Solar Powered Air Conditioner in a Sprinter Van

One of the reasons I have such a huge solar array (945 watts) and a huge battery bank (780 amphours) is so I can run an air conditioner. I went with a portable air conditioner called the Haier 8,000 BTU Portable Air Conditioner. I have the HPRB08XCM model. I selected this air conditioner because it was listed as using about 700 watts and it seemed to be sufficient to cool a well insulated van. In reality, it uses around 750 watts when the compressor is on with a peak startup power of about 2,760 watts. There is some loss when inverting from DC to AC. So you’ll actually need closer to 850 watts DC (70 amps at 12 volts). This means if you go with this air conditioner, you’ll need an inverter that can handle this peak current such as the Xantrex ProWatt 2000. It can handle 2,000 watts continuous and a 3,000 watt peak.

Installation: 

Installation was simple. I cut a well planned hole for the exhaust hose and one for the drain hose.

I slid this duct extension through the floor and used some adhesive on the outside.

On the outside of the van, I secured some metal mesh to act as a bug screen on the exhaust hose and the drain hose.

Any sort of tubing will work fine for the drain hose because it only drips out occasionally.

I left the wheels on because it wouldn’t sit flat without them. The AC is just strapped in place between two pieces of plywood.

The downside of the portable air conditioners is the exhaust hose. They can’t compete with the efficiency of the window units or the roof top units because the exhaust hose is always giving off heat. However, I did my best to mediate this by wrapping the hose with as much reflectix duct wrap insulation as I could. My exhaust goes through the floor, but placing the hose through the wall or through the ceiling would certainly work much better to remove the hot air. The less of the hose you have inside the van, the better it will work. I didn’t want to have a hole on the side of the van so I settled on the floor for the exhaust.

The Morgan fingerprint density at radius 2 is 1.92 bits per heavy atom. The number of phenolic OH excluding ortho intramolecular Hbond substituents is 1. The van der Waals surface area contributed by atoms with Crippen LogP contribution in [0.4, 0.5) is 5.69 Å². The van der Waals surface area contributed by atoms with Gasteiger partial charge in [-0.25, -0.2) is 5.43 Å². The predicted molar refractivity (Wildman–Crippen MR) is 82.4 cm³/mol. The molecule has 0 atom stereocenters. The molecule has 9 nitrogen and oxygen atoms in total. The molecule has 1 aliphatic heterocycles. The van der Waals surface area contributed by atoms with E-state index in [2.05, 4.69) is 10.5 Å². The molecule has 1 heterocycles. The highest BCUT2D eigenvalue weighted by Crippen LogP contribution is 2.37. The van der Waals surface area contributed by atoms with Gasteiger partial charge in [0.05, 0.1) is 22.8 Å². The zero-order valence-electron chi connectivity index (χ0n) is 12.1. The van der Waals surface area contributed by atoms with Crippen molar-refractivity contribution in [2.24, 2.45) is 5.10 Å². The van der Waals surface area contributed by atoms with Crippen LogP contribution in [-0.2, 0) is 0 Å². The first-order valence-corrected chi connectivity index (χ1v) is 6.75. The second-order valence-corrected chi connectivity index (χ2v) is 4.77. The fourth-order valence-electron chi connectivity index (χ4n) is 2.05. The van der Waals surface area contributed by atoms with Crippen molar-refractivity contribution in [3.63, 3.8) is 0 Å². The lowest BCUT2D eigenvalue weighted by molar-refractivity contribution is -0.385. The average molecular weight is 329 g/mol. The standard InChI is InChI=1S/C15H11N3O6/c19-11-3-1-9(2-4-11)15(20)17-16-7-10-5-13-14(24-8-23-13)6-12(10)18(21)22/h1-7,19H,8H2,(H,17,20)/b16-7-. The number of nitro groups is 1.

But Joe, how long can you run the AC?

If you don’t feel like reading all the information below, just watch this 10 minute video:

This will be a complicated answer with different scenarios. I think anywhere from 75-80 degrees is a good compromise while living the van life. The higher the temperature that you can comfortably tolerate, the longer the AC will be able to maintain it. In my experience, I’ve been able to lower the temperature approximately 5 degrees within a few minutes, then slower after that. So if it’s 90 degrees outside, I’ll compromise at 80.

Here are some different scenarios. Keep in mind the times listed below are compressor run times, not how long the AC is on. Once an AC reaches a set point, it only runs the fan and uses very little power. In other words, “how long I can run the compressor” is a typically a shorter time than “how long I can keep the van cool.” How often the AC cycles on and off will depend on how well insulated the van is. I’m ignoring all the other loads such as the fridge just to keep the numbers simple and minimize variables. I’d never actually run the AC long enough to the point where I couldn’t used any other loads.

1. Afternoon parked under direct sun: 9.5 hours